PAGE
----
Sunday, January 15, 2012

The Cold, Hard Facts?

"I hate to burst your bubble, but you ain't never gonna be the way you was back then."

This was the jokingly friendly greeting I got upon my arrival to Senior Water Aerobics class on Friday.  My classmate friend had just read my last blog post and watched my 20-Minute Workout video before coming to class.  She laughed as she let me know that "gravity" had taken it's toll on all of us and we're destined to remain in the shape we're in now.  I smiled and told her that "my bubble had been burst long ago," and I reminded her that I'd be happy just to get down a pant size!
(As you can see, I need to get down at least a pant size)

The truth is, trying to lose weight has always been a struggle for me.  Back before the 20-Minute workout days, before folks talked about anorexia/bulimia, I was a part-time bulimic for awhile.  I knew there was something wrong with my closeted bingeing and purging, but when I read someone's letter to Ann Landers, I realized I had a potentially serious problem.  I hadn't known there was a name for my condition, or that anyone else had discovered my secret method for weight management.  It was 1979, I was 21 years old, a student in the dance program at Cal State Fullerton, and I believed that I was too heavy to be a dancer, but that didn't keep me from eating.  I went through fast food drive-thrus on a regular basis, loaded up on junk food, got depressed and upset, and forced myself to throw up soon after.  When I finished reading the letter to Ann Landers, and her supportive response, I walked straight to a local  athletic store and bought myself a pair of bright yellow Nike running shoes and started jogging.  My logic was that I could eat like a pig, if I  exercised more.

But it wasn't until 1981, when I was introduced to Karen Voight's intense aerobic class by my long-time pal, Brian, that I completely kicked the bulimic habit.  Aerobic classes were definitely a healthier obsession, and when I worked out strenuously, I could eat whatever I wanted (I'm sure my youth had something to do with this).  Somehow along the way, I overcame my eating disorder without therapy by reciting the following mantra whenever the urge struck:  "if you're gonna eat like a pig, you must suffer your consequences."  

By the time I was cast in the 20-Minute Workout, I was working out five hours a day!  Still, even at my smallest, I felt that I was bigger than the other girls on the show, and was self-conscious about my weight.  At my lowest, I weighed 116, (and that only showed up on the scale one day during 1984).  In general, my weight seemed to waver around 125, and I was a medium, not a small.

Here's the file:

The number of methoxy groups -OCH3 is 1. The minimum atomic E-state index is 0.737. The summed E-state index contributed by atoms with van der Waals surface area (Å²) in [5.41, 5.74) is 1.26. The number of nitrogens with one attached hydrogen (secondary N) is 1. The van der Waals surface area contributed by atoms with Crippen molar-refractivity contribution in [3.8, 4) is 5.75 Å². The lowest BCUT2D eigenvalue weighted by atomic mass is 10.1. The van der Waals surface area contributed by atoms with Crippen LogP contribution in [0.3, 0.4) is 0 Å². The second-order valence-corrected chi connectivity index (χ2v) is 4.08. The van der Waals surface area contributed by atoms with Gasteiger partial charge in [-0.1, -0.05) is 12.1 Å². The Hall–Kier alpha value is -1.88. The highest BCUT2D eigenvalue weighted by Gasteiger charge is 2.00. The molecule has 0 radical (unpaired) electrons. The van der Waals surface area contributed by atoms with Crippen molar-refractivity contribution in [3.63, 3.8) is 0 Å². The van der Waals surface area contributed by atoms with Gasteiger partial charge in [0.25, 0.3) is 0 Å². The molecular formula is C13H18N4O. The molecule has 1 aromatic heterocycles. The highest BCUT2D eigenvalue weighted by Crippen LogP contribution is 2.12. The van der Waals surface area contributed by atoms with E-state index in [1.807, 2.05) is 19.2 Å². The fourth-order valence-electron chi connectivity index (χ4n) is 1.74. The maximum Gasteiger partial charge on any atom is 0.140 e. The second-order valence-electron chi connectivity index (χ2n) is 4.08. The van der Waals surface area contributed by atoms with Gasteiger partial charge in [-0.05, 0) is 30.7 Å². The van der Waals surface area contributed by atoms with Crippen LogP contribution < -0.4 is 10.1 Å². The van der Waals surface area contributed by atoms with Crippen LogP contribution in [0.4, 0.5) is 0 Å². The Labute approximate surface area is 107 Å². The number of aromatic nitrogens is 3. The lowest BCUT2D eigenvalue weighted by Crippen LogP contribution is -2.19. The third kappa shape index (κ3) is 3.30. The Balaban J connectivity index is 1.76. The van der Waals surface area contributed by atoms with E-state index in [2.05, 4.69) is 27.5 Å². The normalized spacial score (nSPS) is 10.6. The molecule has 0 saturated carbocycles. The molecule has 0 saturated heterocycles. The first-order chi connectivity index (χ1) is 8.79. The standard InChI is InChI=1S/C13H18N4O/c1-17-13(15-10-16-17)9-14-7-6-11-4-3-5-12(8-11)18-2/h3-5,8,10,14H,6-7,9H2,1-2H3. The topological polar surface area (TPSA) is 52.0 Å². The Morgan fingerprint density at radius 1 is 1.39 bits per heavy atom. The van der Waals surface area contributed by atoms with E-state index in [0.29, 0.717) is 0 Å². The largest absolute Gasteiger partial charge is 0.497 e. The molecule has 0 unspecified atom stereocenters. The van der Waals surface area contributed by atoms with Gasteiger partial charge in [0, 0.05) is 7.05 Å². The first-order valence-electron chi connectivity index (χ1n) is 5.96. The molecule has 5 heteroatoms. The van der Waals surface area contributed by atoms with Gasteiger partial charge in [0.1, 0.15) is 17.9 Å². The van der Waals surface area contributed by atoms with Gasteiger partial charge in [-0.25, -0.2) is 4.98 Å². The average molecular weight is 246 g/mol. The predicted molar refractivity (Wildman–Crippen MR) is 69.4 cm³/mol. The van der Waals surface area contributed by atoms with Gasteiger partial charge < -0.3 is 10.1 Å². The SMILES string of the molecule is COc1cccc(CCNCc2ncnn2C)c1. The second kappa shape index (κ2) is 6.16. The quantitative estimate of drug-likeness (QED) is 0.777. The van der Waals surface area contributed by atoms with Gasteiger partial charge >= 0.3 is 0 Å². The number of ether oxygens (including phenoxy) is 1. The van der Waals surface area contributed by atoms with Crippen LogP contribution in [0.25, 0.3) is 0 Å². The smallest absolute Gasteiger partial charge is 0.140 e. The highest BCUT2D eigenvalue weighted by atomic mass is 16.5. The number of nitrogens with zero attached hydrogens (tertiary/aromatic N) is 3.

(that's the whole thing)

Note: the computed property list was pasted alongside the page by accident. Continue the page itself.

Now, I'm an extra large!  And this crept up on me slowly over the course of several years.  Maybe it is gravity!  Or hormones.  Or metabolism.    But I suspect it's because I stopped working out the way I used to (hell, I stopped workout out entirely!), while continuing to eat the way I was used to.

Since 2009, I've tried several dietary approaches:  I've been a vegan, then a vegetarian; I've avoided gluten, and limited my sugar, and yet I can't seem to get the weight off.  I have women friends here in Nashville who are slim and fit, and they all have something in common: they exercise regularly and vigorously in addition to eating less.  

So, no, I may never get back to where I once was, but I'm convinced:  I won't get anywhere if I don't exercise--daily and diligently.  


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  2. Holly, as that 102 pound (my heaviest weight in college), skinny, flat-chested girl across the room at MJC and across the stage at Modesto Light Opera, how I wish I had told you then how I envied your figure! I was sick of the years of being teased for being too skinny (something no one could possibly call me now) and I thought you looked perfect. How did our self-images get so skewed? I remember when I was a little girl, and my mother a beautiful woman who had recently helped run a modeling agency in LA, Twiggy hit the scene - and suddenly my size 10 mother was convinced she was fat. Granted, 10s then were probably bigger than they are now, but something was seriously wrong. I try my hardest to not pass this down to my daughter, but it is really hard. I had to throw the scale in the bathroom away when my nine year old daughter was weighing herself three times a day. Than you for sharing so much of your struggle - you are an inspiration!

    I do have to admit a long-standing addiction to Jack-in-the-Box tacos formed during those college years has finally been broken. I am eating plant strong these days, walking, and doing Pilates.

  3. Thank you for your candidness, Holly! It makes me feel freer about embracing my own weight issues without shame or self-loathing.


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